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Home » September 2005 Game CommentsSeptember 2005 » Launch


Game 150: September 19, 2005
Red Sox (87-63), 7
Devil Rays (63-88), 8
L: Chad Harville (0-3)
W: Mark Hendrickson (10-7)
H: Jesus Colome (2)
H: Joe Borowski (20)
S: Danys Baez (38)

0.5 games ahead in the division

2 game losing streak

Here’s where you have to present some hypothetical situations to yourself to feel better. If you had told me that the Red Sox would be leading the AL East by a half of a game with 12 games left despite Curt Schilling making around 10 starts with a 6.20 ERA, Keith Foulke having a 5.91 ERA, and the pitching staff having a team ERA of 4.77 for fourth highest in the league, I would take it. Adding to the mix the precipitous decline of Kevin Millar at first base (comparing his 2004 to 2005 statistics you get .383 to .355 OBP and .474 to .404 slugging) and a slew of ill-timed injuries made me realize that although Boston isn’t in the ideal position for postseason contention, at least my team is contending. Heck, it’s leading the division. That’s something I need to remember as I peruse Red Sox fan message boards spewing negativity.

But my optimism about the team does not mean I can’t parse out blame for last night’s loss. To begin at the beginning, Wells couldn’t have selected a worse time to have a subpar outing. Following Clement’s atrocious performance, Wells lasted only 2.2 innings and surrendered 10 hits, 4 earned runs, 2 walks, and 1 strikeout. In a pivotal 3rd inning situation with Aubrey Huff batting, Wells did not cover first base after Millar had made a fairly good play on the Devil Ray right fielder’s grounder. Jonny Gomes scored on the play and Wells was left with 1 out and runners on first and second. Terry Francona gave the lefty a surprising amount of leeway as Wells stayed in to allow 3 more runs to score and was only pulled when he walked Carl Crawford on 4 pitches to load the bases with 2 out. The bullpen had to be tapped for the second night in a row, but there was another arm to rely on with Craig Hansen being called up this afternoon.

Tony Graffanino was pulled in the 4th inning in favor of Alex Cora because of a strained left groin. The summoning of Hanley Ramirez yesterday now seems strangely prescient.

The Red Sox have come from behind 43 times this season to win. Cora reminded us of this with his fly ball triple to center field to tie the game in the top of the 4th. Chad Harville gave up a leadoff double to Gomes, who would eventually be driven in by a Huff ground out to return the lead back to the Devil Rays.

Hansen made his major league debut in the 5th inning. His first pitch was a 96 MPH strike to Toby Hall, who struck out whiffing on Hansen’s 5th pitch. The righty then induced a pop out to Edgar Renteria from Damon Hollins, but not after 9-hole hitter fouled off 3 pitches in a row. Finally, Hansen struck out Julio Lugo to end his perfect inning. He didn’t face the meat of the lineup, but comported himself well given that he came into a game with a one-run margin.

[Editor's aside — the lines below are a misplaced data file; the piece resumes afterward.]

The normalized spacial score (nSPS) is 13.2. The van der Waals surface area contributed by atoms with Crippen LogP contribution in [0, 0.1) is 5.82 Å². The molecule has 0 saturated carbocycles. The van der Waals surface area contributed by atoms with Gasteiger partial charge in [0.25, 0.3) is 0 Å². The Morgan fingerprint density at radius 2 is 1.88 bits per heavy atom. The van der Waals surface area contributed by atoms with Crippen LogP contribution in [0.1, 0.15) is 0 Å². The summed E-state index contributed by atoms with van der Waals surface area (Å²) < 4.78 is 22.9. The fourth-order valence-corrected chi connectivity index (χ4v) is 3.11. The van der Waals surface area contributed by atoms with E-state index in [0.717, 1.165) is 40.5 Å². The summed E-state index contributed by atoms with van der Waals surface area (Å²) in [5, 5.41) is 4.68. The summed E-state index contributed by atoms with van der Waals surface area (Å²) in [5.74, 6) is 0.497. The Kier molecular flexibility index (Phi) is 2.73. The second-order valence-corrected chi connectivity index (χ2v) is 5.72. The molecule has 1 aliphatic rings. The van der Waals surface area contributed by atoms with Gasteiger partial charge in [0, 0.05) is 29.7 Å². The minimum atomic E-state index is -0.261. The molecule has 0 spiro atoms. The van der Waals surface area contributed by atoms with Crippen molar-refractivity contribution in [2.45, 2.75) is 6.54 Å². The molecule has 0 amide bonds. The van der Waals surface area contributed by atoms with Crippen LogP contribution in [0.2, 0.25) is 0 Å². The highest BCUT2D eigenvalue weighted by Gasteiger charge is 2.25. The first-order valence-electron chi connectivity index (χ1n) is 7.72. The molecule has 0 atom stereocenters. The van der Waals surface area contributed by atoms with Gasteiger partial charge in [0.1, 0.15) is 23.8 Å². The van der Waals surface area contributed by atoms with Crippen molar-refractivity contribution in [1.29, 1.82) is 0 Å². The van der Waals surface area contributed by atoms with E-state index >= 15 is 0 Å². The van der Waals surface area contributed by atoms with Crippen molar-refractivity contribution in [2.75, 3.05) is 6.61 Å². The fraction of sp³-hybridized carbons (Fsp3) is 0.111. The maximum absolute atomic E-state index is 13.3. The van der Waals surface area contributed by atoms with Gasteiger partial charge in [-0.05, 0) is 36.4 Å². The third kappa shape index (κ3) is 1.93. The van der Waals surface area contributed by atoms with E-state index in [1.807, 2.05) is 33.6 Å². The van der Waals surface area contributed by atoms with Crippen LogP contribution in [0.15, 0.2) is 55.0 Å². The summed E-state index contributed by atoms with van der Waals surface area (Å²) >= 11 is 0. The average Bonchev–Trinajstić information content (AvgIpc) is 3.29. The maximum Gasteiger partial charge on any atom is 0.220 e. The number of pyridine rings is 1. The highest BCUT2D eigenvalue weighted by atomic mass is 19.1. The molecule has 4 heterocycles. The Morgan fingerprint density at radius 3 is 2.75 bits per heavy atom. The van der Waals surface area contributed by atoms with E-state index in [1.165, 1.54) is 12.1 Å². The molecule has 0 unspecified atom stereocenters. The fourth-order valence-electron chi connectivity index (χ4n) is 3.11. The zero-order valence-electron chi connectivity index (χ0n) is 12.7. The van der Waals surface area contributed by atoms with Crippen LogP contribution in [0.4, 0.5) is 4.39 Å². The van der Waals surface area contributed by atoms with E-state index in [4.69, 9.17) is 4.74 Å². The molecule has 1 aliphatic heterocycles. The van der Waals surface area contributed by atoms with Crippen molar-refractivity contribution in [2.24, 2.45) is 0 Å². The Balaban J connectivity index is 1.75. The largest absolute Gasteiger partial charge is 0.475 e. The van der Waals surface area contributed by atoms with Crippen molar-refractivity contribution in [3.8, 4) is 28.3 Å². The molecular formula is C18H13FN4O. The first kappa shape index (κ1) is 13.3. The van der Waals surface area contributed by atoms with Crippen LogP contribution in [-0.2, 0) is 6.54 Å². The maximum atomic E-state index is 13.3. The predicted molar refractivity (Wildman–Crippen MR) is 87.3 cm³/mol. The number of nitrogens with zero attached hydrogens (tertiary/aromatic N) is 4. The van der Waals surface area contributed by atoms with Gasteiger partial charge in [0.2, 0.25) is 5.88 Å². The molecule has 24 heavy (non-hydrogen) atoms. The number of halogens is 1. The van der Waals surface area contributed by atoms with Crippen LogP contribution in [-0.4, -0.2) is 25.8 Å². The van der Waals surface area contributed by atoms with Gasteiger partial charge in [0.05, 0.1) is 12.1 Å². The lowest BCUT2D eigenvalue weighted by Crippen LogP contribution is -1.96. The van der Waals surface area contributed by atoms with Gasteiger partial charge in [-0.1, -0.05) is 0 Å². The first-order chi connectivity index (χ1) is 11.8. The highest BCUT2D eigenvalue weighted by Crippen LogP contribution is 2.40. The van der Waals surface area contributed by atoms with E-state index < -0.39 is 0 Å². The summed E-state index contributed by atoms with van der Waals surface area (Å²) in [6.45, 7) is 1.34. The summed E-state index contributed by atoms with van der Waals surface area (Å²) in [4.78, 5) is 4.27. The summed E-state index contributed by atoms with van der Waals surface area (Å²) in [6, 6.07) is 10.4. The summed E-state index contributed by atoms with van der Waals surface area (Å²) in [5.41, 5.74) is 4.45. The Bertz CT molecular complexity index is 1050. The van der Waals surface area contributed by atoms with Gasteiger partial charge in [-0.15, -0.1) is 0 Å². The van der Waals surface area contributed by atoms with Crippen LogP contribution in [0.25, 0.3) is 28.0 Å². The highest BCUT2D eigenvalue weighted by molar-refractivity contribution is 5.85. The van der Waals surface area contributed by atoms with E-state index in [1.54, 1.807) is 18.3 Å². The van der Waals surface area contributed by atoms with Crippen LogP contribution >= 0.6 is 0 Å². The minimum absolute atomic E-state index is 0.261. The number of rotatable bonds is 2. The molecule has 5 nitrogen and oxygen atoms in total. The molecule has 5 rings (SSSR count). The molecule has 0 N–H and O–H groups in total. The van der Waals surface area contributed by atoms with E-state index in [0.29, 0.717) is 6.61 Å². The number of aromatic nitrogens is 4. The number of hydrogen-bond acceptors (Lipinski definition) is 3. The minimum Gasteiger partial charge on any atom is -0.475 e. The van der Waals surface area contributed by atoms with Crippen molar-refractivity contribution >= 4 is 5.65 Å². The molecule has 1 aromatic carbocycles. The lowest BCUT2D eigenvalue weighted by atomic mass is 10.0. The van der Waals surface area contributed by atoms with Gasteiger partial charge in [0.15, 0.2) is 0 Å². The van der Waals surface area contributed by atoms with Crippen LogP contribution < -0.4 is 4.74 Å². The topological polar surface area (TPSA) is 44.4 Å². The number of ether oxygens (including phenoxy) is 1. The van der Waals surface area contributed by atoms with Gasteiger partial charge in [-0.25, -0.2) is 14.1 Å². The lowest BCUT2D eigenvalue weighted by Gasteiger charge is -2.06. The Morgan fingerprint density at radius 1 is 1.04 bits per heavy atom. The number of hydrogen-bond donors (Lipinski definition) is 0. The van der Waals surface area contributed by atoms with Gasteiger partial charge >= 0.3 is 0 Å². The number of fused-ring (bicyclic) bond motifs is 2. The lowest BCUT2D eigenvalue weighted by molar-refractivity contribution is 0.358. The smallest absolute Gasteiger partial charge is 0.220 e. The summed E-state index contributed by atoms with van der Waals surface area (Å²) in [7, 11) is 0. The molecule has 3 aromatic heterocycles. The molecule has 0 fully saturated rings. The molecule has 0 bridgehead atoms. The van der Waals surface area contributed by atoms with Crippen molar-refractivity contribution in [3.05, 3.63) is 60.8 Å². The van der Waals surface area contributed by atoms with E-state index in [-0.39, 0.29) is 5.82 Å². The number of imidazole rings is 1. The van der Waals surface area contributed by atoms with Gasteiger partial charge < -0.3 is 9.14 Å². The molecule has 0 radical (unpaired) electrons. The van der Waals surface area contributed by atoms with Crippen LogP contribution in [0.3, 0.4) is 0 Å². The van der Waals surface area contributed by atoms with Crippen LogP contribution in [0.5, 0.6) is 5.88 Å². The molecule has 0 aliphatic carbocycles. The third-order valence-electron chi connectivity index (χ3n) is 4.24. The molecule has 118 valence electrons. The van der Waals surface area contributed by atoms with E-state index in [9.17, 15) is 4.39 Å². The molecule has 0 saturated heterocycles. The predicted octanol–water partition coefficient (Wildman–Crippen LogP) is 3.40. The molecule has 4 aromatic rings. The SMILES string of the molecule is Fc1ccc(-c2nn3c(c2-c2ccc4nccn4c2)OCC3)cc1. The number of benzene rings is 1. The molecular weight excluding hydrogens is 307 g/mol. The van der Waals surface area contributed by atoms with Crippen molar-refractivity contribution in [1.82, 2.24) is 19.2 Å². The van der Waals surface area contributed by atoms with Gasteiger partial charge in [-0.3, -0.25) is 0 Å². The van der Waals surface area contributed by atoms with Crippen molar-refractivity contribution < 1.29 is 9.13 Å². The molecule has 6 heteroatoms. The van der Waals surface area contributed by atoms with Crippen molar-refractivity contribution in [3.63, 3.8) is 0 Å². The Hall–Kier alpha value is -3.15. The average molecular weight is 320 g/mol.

Johnny Damon did not come through for rookie pitcher Jonathan Papelbon in the 6th. The center fielder was in position to make a catch on Carl Crawford’s fly ball for the inning’s first out, but Damon did not make the play and the official scorer actually credited Crawford with a double. The miscue proved costly when Jorge Cantu hit a 2-run round-tripper on the first pitch he saw from Papelbon. Remarkably, Papelbon weathered the shoddy defense to sit down the next three batters in a row, striking out two of them.

A glimmer of life manifested itself in the 7th inning, and who else but David Ortiz would provide the hope for a comeback. Adam Hyzdu reached base on a single to leadoff the inning but was erased on a force out. Damon and Edgar Renteria were on base to score on the fly ball that Ortiz drove into the gap in right field. Ortiz’s 2-run double cut the lead to 1 run.

The bottom of the 7th inning required defensive heroics. With 1 on second base and 1 out, Cora hustled to stop Travis Lee’s grounder from getting into the outfield. The second baseman saved a run and kept double play in order with his efforts. I’ve never seen a second baseman like him; Cora makes plays, but doesn’t necessarily do it elegantly. He’s no Roberto Alomar with his awkward pursuits of grounders, but Cora nonetheless completes the play. Cora was the pivot man in Julio Lugo double play induced by Chad Bradford to end the inning.

For me, the 8th and 9th innings summarized everything that is encouraging though frustrating about this team. On the hit and run, the usually consistent and reliable John Olerud failed to make contact and the end result was a strike ’em out, throw ’em out double play to end the inning.

Renteria committed his 29th error of the season, the highest error total of his career, in the bottom of the 8th. His blunder of Gomes’s grounder allowed Crawford to score to pad the Tampa Bay lead to 2 runs. Manny Ramirez had his 16th outfield assist when he threw Gomes out at the plate thanks to Varitek blocking home.

Of course Ortiz came through by launching a home run in the 9th high into the right field seats. But it was full of sound and fury, signifying nothing since there was no one on base. The Red Sox one-run game record is now 25-15.

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